The Comanche RAH-66 reconnaissance and attack helicopter.
The Comanche RAH-66 reconnaissance and attack helicopter.
The Boeing-Sikorsky RAH-66 Comanche.
The Boeing-Sikorsky RAH-66 Comanche.
Comanche on exercise.
Comanche on exercise.
The Comanche was equipped with a stowable three-barrel 20mm Gatling gun from General Electric.
The Comanche is equipped with a stowable, three-barrel, 20mm Gatling gun from General Electric.
The missiles are mounted on the weapon bay doors, which open sideways.
The missiles were mounted on the weapon bay doors which open sideways.
The RAH-66 Comanche was almost four times less easy to observe and was quieter than the Longbow Apache.
The RAH-66 Comanche is almost four times less easy to observe and six times quieter than the Longbow Apache.
Comanche in desert livery.
Comanche in desert livery.
Comanche cockpit interior.
Cockpit interior.
All Comanche maintenance areas are easily accessible without the use of ladders or stands.
All Comanche maintenance areas were easily accessible without the use of ladders or stands.

The Comanche RAH-66 reconnaissance and attack helicopter was being developed by Boeing and Sikorsky for the US Army. The first flight of the Comanche took place on 4 January 1996. The program entered Engineering and Manufacturing Development (EMD) in June 2000, which requires the construction of nine aircraft in addition to the two prototypes by 2006. Critical design review of the overall weapon system was completed in June 2003 to be followed by low rate initial production of 78 helicopters in three batches in 2007.

In February 2004, the US Army announced that it plans to cancel further research, development and planned purchases of the RAH-66 Comanche stealth helicopter. It considers that the helicopter will not meet the requirements of changing operational environments. An amendment to Congress will be submitted for the 2005 budget request that would allow the Army to terminate the Comanche program and reallocate funds to restructure Army aviation programs. The Army plans to buy approx. 800 more aircraft and upgrade another 400 with the diverted Comanche funds.

The armed reconnaissance Block I version was scheduled for initial operating capability in 2009 and heavy attack Block II version in 2011. The US Army requirement was for 650 Comanche helicopters.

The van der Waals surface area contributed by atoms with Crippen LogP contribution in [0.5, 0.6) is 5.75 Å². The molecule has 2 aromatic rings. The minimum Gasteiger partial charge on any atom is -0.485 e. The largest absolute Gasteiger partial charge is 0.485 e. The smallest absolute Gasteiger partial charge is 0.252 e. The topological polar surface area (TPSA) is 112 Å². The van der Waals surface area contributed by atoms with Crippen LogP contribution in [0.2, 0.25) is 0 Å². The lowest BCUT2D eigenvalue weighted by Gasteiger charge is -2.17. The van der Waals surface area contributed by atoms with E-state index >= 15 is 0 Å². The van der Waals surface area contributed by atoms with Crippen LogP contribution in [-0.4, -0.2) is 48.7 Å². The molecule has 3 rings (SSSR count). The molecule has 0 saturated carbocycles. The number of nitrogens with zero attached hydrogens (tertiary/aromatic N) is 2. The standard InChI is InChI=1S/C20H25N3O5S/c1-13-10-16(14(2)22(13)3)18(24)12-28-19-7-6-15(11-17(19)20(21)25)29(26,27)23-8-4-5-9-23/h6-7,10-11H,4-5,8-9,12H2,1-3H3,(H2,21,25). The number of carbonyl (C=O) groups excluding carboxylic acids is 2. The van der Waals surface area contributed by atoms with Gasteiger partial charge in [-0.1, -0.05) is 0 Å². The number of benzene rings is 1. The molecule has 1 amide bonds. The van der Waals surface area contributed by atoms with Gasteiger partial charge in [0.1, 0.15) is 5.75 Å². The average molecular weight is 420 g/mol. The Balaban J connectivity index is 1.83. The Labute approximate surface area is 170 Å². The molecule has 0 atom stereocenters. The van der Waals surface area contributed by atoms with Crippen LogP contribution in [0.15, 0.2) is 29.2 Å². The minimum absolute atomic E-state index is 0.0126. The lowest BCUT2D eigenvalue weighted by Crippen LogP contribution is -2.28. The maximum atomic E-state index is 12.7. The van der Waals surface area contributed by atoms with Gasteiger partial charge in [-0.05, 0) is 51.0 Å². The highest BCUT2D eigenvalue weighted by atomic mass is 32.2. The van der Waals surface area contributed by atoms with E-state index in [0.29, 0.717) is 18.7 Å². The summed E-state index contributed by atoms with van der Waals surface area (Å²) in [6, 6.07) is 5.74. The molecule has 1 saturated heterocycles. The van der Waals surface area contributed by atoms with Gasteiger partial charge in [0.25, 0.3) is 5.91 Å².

Production of the Comanche would take place at Sikorsky’s new site in Bridgeport, Connecticut. Boeing is responsible for manufacturing and assembling the composite tail section and rotor blades and Sikorsky for manufacture of the main fuselage and gearbox and for integration and final assembly of the airframe.

In an armed reconnaissance mission, Comanche can recognise and identify targets, and digitally transmit the information to the battlefield commander in near real-time, select the optimum force deployment and co-ordinate the attack.


The airframe is crashworthy and ballistically tolerant to 23mm gunfire. The radar cross section has been minimised, primarily by the precisely shaped fuselage and internal weapons configuration. The helicopter has a composite five-bladed bearingless main rotor and an enclosed composite fantail tailrotor for increased anti-torque capability. The rear rotor is able to withstand impact by 12.7mm rounds, and provides a 180 degree turn in 4.7 seconds in hover mode and an 80-knot snap-turn-to-target in 4.5 seconds.


The Comanche has two identical cockpits for the pilot and the co-pilot, which are sealed and have a positive pressure air system for protection against chemical and biological warfare. The fly-by-wire flight control system is triple redundant. The cockpit is fitted with a pilot’s night vision system from Lockheed Martin and the pilots have a wide field of view (35º x 52º) Kaiser Electronics Helmet Integrated Display Sighting System (HIDSS). HIDSS employs active matrix liquid crystal display (AMLCD) technology. The targets are designated and the weapons fired from collective and sidestick control push buttons. Each integrated cockpit has Harris Corp. flat screen liquid crystal displays, a colour display for a digital moving map system, tactical situation and night operation display.